How your photos could help save an ecosystem
JUL 21, 2021 | Written and screenhots by Thobile Dlamini and Anisha Dayaram.
Above: Kangaroo Grass (Themeda triandra) by Anisha Dayaram
In the age of selfies and TikTok, most photos are just for self-fulfilment. But wouldn’t you like your photos to do so much more? By sharing your holiday snaps and pictures taken during your hike, road trip, game drive or field outing, you could help to save an ecosystem or habitat.
How does this work?
Projects like VEGMAPhoto on iNaturalist depend on landscape photographs of vegetation shared by any citizen scientist, such as yourself. The VEGMAPhoto project is curated by the VEGMAP Project team at the South African National Biodiversity Institute (SANBI) and is one of the citizen science tools contributing towards ecosystem assessments. These ecosystem assessments highlight threatened ecosystems. This forms the basis for biodiversity management and conservation.
But there are so many ecosystems that have not been well documented in South Africa. That means that a poorly-described endangered ecosystem is waiting for you to photograph and share your photo.
Above: Photos of vegetation communities required for the VEGMAPhoto project.
The National Vegetation Map of South Africa is a national map of the 459 different types of vegetation that represent the diversity of plant communities in our country. So when you upload your photo, you provide three vital pieces of information to the map:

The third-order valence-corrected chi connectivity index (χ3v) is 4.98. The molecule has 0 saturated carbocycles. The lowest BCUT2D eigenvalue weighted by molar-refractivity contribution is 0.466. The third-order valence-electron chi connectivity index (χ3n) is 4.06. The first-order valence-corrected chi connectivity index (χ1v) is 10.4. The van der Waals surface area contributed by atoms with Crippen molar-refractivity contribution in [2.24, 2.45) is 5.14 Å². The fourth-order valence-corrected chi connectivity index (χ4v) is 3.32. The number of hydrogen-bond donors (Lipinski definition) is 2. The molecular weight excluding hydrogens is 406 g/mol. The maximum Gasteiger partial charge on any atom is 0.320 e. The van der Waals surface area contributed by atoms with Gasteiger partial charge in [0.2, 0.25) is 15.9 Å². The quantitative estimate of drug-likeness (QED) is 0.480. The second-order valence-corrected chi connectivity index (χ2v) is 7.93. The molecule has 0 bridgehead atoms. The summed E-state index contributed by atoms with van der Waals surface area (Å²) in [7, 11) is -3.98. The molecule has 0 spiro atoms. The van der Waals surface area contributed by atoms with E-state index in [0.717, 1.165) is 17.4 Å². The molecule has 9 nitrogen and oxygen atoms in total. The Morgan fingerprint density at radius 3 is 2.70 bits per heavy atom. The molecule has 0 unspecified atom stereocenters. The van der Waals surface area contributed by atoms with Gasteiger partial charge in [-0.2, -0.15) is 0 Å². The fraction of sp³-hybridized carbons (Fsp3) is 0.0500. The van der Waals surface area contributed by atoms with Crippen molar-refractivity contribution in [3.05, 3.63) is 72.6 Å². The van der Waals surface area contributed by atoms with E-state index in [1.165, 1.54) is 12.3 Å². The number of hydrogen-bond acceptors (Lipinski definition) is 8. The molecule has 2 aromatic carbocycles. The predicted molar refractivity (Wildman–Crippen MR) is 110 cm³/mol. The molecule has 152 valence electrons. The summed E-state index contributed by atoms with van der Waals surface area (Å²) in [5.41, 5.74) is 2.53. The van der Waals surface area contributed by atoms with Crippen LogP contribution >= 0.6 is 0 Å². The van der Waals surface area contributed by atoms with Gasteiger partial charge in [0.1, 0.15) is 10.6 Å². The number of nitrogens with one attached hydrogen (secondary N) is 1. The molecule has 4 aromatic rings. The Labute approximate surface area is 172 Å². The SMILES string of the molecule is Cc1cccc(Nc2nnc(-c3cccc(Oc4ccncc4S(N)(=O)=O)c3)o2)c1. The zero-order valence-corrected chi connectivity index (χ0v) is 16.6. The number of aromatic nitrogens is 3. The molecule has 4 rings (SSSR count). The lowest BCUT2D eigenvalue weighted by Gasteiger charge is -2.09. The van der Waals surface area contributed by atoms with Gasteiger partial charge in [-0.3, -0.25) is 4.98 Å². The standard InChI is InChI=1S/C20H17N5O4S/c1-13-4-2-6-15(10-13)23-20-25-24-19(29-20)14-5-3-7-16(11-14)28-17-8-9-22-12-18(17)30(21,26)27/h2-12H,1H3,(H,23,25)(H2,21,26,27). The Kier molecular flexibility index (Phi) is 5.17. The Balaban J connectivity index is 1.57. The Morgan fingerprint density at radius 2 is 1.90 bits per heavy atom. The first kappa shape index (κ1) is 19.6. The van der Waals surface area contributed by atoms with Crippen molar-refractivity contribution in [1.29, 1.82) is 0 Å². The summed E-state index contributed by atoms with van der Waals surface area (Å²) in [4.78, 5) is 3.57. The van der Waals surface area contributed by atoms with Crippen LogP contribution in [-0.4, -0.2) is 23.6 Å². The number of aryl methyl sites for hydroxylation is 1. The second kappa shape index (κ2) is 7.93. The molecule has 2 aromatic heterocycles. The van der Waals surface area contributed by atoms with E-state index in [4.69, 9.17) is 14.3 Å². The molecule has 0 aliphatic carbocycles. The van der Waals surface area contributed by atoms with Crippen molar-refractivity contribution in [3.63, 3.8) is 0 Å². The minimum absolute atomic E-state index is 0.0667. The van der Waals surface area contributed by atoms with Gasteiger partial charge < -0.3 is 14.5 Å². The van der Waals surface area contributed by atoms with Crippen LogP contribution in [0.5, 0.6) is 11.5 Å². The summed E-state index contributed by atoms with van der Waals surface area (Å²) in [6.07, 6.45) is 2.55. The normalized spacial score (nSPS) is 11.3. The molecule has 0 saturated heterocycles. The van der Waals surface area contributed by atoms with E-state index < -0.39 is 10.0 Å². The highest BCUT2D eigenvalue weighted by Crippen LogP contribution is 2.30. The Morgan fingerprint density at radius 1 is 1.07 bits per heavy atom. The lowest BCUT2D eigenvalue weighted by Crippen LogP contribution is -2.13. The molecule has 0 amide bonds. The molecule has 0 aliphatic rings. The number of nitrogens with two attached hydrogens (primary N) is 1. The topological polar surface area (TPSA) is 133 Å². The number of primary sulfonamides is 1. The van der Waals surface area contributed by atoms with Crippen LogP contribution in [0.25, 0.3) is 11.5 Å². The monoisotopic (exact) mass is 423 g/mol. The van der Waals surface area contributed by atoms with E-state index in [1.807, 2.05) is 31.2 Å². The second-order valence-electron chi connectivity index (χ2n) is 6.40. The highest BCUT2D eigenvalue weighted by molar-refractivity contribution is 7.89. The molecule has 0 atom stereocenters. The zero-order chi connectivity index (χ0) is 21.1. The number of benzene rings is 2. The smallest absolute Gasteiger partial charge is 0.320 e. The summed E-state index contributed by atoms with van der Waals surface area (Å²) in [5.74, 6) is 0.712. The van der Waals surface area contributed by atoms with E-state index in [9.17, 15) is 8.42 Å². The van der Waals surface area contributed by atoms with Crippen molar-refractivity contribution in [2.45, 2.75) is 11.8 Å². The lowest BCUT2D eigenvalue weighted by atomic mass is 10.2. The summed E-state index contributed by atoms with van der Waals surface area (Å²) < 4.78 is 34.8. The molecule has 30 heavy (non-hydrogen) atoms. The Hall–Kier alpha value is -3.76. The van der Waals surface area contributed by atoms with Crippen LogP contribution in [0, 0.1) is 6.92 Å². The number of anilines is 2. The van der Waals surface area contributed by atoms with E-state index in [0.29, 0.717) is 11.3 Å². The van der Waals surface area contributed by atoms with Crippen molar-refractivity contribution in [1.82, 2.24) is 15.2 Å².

- You add to the photographic catalogue of communities of plants that occur within a vegetation type;
- You help the curators to verify whether the communities in your photo matches the description for the vegetation type; and
- When you tag a species, that taxon can be added to the species list for that vegetation type.
The VEGMAPhoto project: What has been achieved to date
Nearly three years has passed since the establishment of the project. At that stage, only 34 observations had been made. By the start of 2021, 336 observations had been captured over the three years. Today there are 600 observations, 285 species identified, 70 individuals partaking in species identifications and 22 individuals making observations.
Although citizen scientists have been helpful in building the platform, there is opportunity for much more participation and involvement.
Here’s where YOUR help is needed.
Out of 459 vegetation types, we only have photographs of communities for around 80 types on VEGMAPhoto. These 80 vegetation types are mostly found in the Nama-Karoo, fynbos and forest biomes. The savanna, desert, grassland, Indian Ocean coastal belt, Albany thicket and succulent Karoo biomes have very few to no photographs. In total, over 350 vegetation types have not been photographed as yet, and therefore still need to be added to the project.
That’s why your help as a citizen scientist (and hopefully a BotSoc member) is of such value. Take a look at the map below, which shows the distribution of photographs in this project. Darker green indicates vegetation types with the most photographs while white indicates types that have not yet been tagged in the project.